Silk screening, which is the process of transferring a paper design to an object with ink or paint, can sometimes result in unsatisfactory results. An artist can make chemical mistakes in the process, such as the improper use of screen filler, or even physical mistakes, such as accidentally nudging the screen and smearing the design. This can result in a ruined logo design, which needs to be removed. You may also wish to remove the logo from a bought, pre-printed item.
Things You'll Need
- Clean cloths
- Goo Gone
- Dishwashing soap
- Washing machine
- Cotton ball
- Nail polish remover
Removing Silk Screening Paint From Plastic
Take a can of WD-40 and coat the surface of the plastic item. Concentrate mainly on the area that has the printed logo.
Let the WD-40 sit on the item for a moment, then wipe it off with a clean cloth. This should take off the bulk of the silk screening ink.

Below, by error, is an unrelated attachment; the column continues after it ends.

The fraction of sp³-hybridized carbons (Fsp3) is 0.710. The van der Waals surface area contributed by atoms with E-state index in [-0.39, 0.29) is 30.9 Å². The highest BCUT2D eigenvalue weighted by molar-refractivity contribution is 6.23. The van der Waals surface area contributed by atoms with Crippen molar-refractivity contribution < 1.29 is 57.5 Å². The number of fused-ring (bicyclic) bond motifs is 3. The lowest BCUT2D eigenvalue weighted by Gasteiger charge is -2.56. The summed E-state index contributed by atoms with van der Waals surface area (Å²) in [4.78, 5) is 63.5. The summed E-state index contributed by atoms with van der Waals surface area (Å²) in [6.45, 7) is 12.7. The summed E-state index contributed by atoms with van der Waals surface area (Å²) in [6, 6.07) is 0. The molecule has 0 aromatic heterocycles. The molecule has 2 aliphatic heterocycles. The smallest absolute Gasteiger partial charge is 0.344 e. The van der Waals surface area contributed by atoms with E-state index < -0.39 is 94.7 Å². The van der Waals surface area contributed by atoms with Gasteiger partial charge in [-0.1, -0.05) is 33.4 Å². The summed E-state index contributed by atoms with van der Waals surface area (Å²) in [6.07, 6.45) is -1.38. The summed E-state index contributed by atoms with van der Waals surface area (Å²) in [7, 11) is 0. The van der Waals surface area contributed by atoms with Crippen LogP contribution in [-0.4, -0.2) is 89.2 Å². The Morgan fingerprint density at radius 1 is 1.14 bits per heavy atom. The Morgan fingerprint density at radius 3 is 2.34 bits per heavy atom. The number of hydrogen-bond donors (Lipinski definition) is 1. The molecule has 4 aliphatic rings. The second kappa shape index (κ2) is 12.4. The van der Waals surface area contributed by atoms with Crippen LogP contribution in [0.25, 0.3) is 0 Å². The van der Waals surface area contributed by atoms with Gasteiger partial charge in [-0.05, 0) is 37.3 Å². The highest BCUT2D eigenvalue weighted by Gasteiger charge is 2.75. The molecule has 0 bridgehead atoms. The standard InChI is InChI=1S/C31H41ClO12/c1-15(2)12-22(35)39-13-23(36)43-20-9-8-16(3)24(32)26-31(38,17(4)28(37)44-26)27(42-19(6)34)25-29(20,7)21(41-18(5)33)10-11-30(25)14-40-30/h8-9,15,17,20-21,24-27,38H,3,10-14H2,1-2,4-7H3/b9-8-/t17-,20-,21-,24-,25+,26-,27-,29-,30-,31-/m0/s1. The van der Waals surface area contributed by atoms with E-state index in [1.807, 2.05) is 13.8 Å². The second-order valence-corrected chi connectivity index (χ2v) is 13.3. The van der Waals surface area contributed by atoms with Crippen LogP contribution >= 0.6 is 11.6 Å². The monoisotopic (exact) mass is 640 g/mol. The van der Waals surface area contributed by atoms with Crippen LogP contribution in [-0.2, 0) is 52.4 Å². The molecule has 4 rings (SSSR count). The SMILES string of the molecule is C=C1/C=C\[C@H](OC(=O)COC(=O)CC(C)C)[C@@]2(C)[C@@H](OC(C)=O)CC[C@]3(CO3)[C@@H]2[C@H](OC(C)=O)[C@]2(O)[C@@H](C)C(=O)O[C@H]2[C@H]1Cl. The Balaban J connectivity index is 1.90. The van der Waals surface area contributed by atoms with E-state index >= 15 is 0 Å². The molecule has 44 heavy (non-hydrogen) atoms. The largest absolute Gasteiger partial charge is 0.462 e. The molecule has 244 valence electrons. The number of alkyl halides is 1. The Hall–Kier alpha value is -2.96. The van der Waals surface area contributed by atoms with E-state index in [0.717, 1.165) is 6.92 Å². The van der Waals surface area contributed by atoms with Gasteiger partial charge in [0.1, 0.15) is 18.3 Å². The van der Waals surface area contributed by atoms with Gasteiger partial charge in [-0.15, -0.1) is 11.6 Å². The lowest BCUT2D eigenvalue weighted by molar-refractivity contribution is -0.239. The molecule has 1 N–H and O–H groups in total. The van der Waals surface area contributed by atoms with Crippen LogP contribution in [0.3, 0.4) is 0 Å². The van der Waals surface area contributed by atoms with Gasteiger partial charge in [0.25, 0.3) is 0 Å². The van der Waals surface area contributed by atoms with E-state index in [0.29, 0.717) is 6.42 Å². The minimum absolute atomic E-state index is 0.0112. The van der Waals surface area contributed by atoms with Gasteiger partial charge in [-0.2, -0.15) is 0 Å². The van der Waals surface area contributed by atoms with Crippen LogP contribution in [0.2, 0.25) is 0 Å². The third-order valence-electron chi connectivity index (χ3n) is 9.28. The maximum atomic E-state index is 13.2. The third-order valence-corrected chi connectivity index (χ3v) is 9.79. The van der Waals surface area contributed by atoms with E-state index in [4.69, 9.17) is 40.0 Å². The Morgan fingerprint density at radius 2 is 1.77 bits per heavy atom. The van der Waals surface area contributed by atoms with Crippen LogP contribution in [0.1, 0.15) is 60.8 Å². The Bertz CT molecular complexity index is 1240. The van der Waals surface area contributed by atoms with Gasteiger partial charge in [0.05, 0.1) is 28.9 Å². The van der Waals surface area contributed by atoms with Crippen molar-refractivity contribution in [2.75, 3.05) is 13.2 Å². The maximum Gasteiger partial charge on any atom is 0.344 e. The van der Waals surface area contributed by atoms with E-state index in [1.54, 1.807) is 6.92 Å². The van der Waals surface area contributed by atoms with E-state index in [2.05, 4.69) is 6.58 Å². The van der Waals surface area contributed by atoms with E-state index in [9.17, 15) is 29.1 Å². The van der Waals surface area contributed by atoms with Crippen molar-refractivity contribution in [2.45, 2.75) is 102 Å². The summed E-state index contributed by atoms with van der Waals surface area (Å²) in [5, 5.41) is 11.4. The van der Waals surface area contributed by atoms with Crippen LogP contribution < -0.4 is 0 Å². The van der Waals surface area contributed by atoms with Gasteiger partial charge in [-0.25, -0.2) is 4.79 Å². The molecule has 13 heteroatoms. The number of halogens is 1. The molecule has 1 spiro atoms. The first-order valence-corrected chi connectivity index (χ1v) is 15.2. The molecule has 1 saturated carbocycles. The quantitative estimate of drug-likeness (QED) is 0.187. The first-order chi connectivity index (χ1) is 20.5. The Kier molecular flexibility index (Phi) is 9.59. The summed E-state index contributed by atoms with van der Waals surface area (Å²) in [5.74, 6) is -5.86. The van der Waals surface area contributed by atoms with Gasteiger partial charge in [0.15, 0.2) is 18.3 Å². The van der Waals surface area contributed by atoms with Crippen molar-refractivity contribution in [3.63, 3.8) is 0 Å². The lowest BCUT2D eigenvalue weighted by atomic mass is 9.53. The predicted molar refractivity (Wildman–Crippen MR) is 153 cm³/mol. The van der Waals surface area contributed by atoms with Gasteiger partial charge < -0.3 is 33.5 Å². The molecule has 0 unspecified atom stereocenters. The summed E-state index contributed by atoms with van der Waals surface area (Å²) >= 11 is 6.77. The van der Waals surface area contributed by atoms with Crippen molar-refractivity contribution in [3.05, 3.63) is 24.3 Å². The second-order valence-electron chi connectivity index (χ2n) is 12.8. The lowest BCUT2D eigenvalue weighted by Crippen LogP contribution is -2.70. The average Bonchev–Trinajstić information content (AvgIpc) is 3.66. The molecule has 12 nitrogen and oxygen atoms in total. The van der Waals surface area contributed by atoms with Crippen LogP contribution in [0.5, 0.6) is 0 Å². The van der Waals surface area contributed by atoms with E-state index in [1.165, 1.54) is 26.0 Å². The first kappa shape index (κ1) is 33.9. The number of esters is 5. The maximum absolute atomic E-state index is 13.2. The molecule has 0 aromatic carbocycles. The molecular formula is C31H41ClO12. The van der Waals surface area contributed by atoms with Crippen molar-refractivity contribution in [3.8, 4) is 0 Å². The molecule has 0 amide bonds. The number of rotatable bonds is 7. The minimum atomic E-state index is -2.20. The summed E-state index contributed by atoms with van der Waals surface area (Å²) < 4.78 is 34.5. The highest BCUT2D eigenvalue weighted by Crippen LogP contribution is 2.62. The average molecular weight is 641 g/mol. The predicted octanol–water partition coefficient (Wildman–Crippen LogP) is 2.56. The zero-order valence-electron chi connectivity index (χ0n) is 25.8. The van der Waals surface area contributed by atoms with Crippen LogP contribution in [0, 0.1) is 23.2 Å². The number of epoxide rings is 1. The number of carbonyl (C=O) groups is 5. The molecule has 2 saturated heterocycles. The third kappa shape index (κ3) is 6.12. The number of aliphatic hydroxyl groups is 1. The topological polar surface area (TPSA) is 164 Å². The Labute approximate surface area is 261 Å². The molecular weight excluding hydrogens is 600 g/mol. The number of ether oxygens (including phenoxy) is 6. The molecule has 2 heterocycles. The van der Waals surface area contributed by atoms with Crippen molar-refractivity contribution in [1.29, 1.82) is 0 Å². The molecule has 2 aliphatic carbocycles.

Take a bottle of Goo Gone and spread it over the remaining logo ink. Let the Goo Gone sit on the plastic for a few moments.
Wipe the Goo Gone away with a clean cloth. Repeat until the logo has completely disappeared.
Add dishwashing soap to a wet sponge and wipe down the surface of the plastic item to remove all of the chemicals. Let the item dry.
Removing Silk Screening Paint From Fabric
Take the fabric item you have silk screened and run it through a cold wash in the washing machine. Make sure that the wash is cold, as hot water will cause the ink to set.
Lay the item out on a flat surface. Using your hands, pick and peel off any loose paint bits and throw them away.
Put the item into the dryer and run it on the highest setting. This will turn the remaining paint back into liquid.
Peel away as much of the paint as you can. If there are still logo pieces left on the fabric, soak a cotton ball in nail polish remover and daub it onto the fabric.
Wash and dry the fabric again.